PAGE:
Is there a statue of limitation on a personal guarantee for someone who no longer works fora company?

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Is there a statue of limitation on a personal guarantee for someone who no longer works fora company?

My husband’s 13 year old business closed 9 months ago and he had to file bankruptcy. I worked for the company when it first opened and signed a personal guarantee on a supplier as “sec/treas/owner”; I have not worked there in over 10 years. They are now suing me for the debt.

Asked on January 2, 2012 under Bankruptcy Law, Tennessee

Answers:

FreeAdvice Contributing Attorney / FreeAdvice Contributing Attorney

Answered 9 years ago | Contributor

In most states a personal guarantee is deemed a written contract under their statutes and case law. As such, the statute of limitations for breach of a written contract varies state by state, but typically it is a four (4) year statute of limitations.

Meaning, the time to bring a lawsuit for breach of a written contract (personal guarantee) is usually four (4) years where the time running from the breach of the contract (failure to make payments) to file a lawsuit begins running from the date the last payment was due. I recommend that you consult with a business attorney furth concerning your question.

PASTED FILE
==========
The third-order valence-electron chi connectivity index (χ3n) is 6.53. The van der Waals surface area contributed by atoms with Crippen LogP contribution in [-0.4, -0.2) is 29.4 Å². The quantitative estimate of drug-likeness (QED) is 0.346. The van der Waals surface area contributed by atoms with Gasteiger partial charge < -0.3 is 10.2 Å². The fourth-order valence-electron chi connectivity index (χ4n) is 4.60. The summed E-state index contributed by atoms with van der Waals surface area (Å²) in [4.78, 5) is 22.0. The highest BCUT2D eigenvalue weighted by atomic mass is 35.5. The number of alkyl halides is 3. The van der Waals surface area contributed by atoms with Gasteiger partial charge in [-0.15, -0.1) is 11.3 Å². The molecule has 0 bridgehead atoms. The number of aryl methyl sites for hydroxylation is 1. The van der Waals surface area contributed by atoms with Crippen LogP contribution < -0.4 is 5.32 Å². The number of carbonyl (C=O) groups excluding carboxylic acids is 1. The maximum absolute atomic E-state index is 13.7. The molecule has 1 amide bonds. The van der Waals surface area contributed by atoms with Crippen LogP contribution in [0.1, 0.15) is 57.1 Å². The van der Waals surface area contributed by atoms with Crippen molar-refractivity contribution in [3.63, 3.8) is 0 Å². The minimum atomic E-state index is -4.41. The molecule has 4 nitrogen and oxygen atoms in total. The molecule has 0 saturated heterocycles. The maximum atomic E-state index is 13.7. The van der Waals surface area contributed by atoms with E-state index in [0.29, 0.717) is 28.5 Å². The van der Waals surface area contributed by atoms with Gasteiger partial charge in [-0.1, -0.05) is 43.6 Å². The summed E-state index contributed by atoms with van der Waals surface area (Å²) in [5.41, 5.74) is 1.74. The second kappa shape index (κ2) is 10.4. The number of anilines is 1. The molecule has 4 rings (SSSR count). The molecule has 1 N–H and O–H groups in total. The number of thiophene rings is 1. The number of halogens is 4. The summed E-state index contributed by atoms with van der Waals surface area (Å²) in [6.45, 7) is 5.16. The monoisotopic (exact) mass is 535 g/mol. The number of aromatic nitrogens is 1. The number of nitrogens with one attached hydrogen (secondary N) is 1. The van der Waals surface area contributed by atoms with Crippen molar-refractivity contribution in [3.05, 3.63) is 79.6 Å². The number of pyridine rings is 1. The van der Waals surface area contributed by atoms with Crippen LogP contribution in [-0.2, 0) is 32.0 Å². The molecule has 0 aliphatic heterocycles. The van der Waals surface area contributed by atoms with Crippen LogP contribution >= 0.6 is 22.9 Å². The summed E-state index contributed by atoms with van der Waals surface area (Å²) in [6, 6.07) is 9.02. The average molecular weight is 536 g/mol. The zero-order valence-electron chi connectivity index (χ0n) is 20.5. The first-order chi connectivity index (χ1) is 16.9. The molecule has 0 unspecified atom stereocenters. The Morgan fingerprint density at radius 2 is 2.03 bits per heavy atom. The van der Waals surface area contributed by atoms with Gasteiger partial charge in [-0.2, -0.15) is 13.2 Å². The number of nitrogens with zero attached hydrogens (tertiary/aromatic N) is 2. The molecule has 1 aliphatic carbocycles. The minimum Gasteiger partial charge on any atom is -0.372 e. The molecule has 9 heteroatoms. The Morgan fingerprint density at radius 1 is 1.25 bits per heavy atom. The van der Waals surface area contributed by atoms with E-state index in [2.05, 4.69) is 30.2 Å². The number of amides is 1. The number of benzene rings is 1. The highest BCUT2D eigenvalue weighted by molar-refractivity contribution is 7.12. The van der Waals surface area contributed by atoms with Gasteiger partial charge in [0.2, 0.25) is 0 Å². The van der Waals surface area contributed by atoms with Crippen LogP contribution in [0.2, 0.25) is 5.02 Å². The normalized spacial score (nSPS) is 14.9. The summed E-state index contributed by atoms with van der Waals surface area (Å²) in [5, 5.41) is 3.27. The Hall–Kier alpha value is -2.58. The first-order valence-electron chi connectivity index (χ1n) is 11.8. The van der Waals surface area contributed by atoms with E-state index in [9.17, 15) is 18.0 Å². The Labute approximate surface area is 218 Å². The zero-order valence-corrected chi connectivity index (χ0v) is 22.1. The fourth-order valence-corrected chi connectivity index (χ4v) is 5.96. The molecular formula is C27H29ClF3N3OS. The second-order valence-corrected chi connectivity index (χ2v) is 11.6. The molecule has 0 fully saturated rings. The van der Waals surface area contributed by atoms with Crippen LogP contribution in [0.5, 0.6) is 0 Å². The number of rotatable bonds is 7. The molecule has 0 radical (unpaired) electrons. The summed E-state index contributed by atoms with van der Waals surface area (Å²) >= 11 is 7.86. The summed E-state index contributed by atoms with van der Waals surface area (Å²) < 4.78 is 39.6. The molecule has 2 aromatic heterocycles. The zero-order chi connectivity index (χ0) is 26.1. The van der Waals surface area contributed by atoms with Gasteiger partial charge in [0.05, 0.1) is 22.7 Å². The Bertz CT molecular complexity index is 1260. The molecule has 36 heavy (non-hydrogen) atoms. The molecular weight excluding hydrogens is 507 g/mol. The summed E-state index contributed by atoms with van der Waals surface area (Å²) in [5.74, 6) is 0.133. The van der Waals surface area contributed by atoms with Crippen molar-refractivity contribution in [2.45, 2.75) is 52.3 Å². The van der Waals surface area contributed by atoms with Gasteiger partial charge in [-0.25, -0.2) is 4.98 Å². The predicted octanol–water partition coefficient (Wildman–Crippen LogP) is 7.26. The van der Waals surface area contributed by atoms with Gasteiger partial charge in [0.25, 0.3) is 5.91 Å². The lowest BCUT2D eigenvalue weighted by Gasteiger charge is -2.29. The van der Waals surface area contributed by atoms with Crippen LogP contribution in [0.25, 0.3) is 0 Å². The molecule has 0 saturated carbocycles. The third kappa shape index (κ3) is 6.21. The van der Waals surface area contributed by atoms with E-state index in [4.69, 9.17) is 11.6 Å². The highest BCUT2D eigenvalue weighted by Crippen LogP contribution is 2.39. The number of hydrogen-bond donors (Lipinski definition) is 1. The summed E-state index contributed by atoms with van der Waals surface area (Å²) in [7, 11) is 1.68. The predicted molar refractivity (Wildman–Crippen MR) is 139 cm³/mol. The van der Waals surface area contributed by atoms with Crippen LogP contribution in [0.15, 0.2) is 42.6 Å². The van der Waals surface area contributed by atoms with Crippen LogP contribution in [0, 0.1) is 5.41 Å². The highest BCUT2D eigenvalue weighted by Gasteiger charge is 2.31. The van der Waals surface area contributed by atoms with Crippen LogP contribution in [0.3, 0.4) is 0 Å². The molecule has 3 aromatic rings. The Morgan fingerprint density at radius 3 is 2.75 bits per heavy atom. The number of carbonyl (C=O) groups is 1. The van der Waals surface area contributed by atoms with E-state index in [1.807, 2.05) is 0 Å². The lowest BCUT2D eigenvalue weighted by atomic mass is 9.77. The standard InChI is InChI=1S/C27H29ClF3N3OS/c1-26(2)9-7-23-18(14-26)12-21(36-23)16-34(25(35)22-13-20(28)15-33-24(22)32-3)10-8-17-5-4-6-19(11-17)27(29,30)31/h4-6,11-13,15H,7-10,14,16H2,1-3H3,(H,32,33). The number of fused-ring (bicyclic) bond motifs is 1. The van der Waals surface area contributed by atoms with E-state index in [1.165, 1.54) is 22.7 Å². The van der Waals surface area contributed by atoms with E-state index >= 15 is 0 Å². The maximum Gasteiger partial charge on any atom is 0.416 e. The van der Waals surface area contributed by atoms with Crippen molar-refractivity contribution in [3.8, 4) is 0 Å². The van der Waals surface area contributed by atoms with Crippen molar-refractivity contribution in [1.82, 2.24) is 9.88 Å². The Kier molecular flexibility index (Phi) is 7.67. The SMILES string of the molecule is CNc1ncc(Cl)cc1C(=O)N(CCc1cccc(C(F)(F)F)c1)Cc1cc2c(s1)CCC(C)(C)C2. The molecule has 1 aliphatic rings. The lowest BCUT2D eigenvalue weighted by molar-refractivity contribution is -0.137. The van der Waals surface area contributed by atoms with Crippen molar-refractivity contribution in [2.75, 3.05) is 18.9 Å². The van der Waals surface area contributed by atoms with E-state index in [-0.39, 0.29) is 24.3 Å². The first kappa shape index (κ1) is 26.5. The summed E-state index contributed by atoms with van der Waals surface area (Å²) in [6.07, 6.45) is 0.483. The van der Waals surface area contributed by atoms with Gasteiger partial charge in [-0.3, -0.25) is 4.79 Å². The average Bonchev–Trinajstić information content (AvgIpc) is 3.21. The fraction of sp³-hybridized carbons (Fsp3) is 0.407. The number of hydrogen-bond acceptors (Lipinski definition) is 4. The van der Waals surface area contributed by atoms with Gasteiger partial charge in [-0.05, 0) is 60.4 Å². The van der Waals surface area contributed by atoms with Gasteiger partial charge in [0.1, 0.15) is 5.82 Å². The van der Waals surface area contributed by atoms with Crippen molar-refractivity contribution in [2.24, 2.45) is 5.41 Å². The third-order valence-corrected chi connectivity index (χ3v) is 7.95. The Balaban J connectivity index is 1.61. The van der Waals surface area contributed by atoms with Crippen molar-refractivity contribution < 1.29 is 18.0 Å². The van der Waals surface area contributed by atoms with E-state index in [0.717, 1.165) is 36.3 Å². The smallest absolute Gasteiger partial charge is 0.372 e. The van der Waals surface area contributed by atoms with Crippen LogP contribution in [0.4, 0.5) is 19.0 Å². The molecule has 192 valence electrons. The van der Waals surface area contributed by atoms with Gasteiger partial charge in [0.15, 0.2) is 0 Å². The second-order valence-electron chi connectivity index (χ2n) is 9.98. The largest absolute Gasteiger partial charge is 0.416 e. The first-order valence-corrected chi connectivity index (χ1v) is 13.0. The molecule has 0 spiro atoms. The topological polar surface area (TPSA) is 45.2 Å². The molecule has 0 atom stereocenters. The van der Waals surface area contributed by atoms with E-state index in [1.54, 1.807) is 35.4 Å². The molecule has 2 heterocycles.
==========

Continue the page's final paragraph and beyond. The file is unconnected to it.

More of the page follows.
IMPORTANT NOTICE: The Answer(s) provided above are for general information only. The attorney providing the answer was not serving as the attorney for the person submitting the question or in any attorney-client relationship with such person. Laws may vary from state to state, and sometimes change. Tiny variations in the facts, or a fact not set forth in a question, often can change a legal outcome or an attorney's conclusion. Although AttorneyPages.com has verified the attorney was admitted to practice law in at least one jurisdiction, he or she may not be authorized to practice law in the jurisdiction referred to in the question, nor is he or she necessarily experienced in the area of the law involved. Unlike the information in the Answer(s) above, upon which you should NOT rely, for personal advice you can rely upon we suggest you retain an attorney to represent you.

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